Armond Goes to a Party

ArmondGoesToAPartyArmond Goes to a Party: A Book about Asperger’s and Friendship

Nancy Carlson, Author and Illustrator, and her friend Armond Isaak

Free Spirit Publishing, Fiction, Apr. 15, 2014

Suitable for Ages: 5-9

Themes: Asperger’ syndrome, Autism Spectrum, Friendship, Socialization, Coping

Opening: “You can read any time,” his mom said. “But parties make me nervous,” Armond said. “What if balloons pop?” “And parties are disorganized. I don’t like when things are disorganized.”

Synopsis: Armond has been invited to his best friend Felicia’s birthday party. Instead of being excited, Armond is anxious and worried. He recites all the reasons about why he shouldn’t go. The party may be too noisy.  He may feel invisible and lonely. And, he always plays basketball every Saturday. Armond’s mother reminds him that Felicia will feel sad if he doesn’t attend.  After all, Felicia is his best friend, doesn’t care that he has Asperger’s, and talks all the time about dinosaurs. Armond decides to attend the party. With the support of Felicia and her mother, he is able to make it through the party and have fun.

Why I like this book:  This is a realistic and humorous portrayal of what it’s like for a child with Asperger’s to socialize with other children. The story is inspired by Armond Isaak, who participated in Nancy Carlson’s writing classes when he was seven years old. The author was inspired by Armond’s stories about his life with Asperger’s syndrome.  When he approached her a few years later to help him turn his stories into a book, she agreed.  The book is about learning how to cope in situations where you are uncomfortable, learning to be a better friend and realizing your aren’t alone. Nancy Carlson’s illustrations are vivid, colorful, emotive and include diversity. Armond’s facial expressions are priceless. This is an excellent book that offers helpful coping advice to  children on the autism spectrum and for those who care about them. This is an ideal book  for classrooms.

Nancy Carlson is an accomplished children’s book author and illustrator who has published 65 children’s books.

Armond Isaak is now 14 years old and in middle school. Besides reading books, he loves Legos, acting, and playing the trumpet. He is also a proud Boy Scout.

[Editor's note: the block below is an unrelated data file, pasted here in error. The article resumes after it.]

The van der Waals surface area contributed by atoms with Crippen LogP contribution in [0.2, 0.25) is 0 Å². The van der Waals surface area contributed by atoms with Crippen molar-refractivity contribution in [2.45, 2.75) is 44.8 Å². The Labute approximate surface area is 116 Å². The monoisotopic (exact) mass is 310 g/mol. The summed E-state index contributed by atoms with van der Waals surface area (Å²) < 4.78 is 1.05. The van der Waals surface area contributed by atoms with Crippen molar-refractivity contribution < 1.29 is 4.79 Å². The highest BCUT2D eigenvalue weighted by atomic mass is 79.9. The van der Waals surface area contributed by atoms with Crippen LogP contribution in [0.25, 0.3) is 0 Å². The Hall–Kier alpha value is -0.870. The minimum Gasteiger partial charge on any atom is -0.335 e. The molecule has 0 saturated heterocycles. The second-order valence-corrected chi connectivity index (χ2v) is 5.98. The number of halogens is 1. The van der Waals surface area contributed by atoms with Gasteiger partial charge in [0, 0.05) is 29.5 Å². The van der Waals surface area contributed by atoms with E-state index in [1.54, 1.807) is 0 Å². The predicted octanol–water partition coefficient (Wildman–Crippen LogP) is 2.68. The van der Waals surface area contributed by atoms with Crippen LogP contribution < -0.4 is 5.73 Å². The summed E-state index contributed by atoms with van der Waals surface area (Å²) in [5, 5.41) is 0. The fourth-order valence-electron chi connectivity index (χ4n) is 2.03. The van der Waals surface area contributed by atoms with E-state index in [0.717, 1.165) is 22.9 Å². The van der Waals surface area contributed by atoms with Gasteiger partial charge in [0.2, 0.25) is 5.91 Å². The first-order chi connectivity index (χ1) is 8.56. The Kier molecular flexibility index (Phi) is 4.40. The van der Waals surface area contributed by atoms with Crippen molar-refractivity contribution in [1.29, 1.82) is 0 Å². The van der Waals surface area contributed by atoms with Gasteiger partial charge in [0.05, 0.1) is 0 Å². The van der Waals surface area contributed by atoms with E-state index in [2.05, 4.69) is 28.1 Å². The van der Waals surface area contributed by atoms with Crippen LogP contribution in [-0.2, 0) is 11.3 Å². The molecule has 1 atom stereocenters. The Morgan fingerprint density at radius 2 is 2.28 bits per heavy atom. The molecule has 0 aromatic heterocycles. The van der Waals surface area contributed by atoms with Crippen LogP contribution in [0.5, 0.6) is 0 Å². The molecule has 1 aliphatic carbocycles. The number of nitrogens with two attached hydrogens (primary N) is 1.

Resources: There is a note for parents and teachers at the end of the book with suggestions about helping children make friends, learn social skills, and encourage empathy.  Armond shares his thoughts about living with Asperger’s syndrome with the hopes it will help other kids.  You may want to visit Nancy Carlson’s website for more information and a video of Nancy and Armond being interviewed on television.

Every Friday, authors and KidLit bloggers post a favorite picture book. To see a complete listing of all the Perfect Picture Books (PPB) with resources, please visit author Susanna Leonard Hill’s Perfect Picture Books.

The White Bicycle – Autism Spectrum

The White Bicycle

Beverley Brenna, Author

Red Deer Press, Fiction, Oct. 30, 2012

Suitable for:  Ages 14-17

Themes:  Autism Spectrum, Adolescence, Independence, Journey

Synopsis:  Taylor Jane Simon, a 19-year-old girl with Asperger’s Syndrome, is back in the conclusion to Beverley Brenna’s Wild Orchid trilogy.   Although the books in the series are  stand-alone, each story features the spirited and strong-willed Taylor Jane.  In The White Bicycle,  Taylor travels to the South to the South of France with her mother, where she has a job as a “personal care assistant” for Martin Phoenix, a boy in a wheelchair  who is unable to speak without special equipment.  She has agreed to take the job because she wants to put in on her resume.   She cares for Martin, but her free time is spent traveling the French countryside on her white bicycle, trying to make sense of her past so that she can move forward in her life.  Along the way she meets an unlikely mentor who is somewhat of a mirror for Taylor.  Taylor  has one goal in mind — to become independent.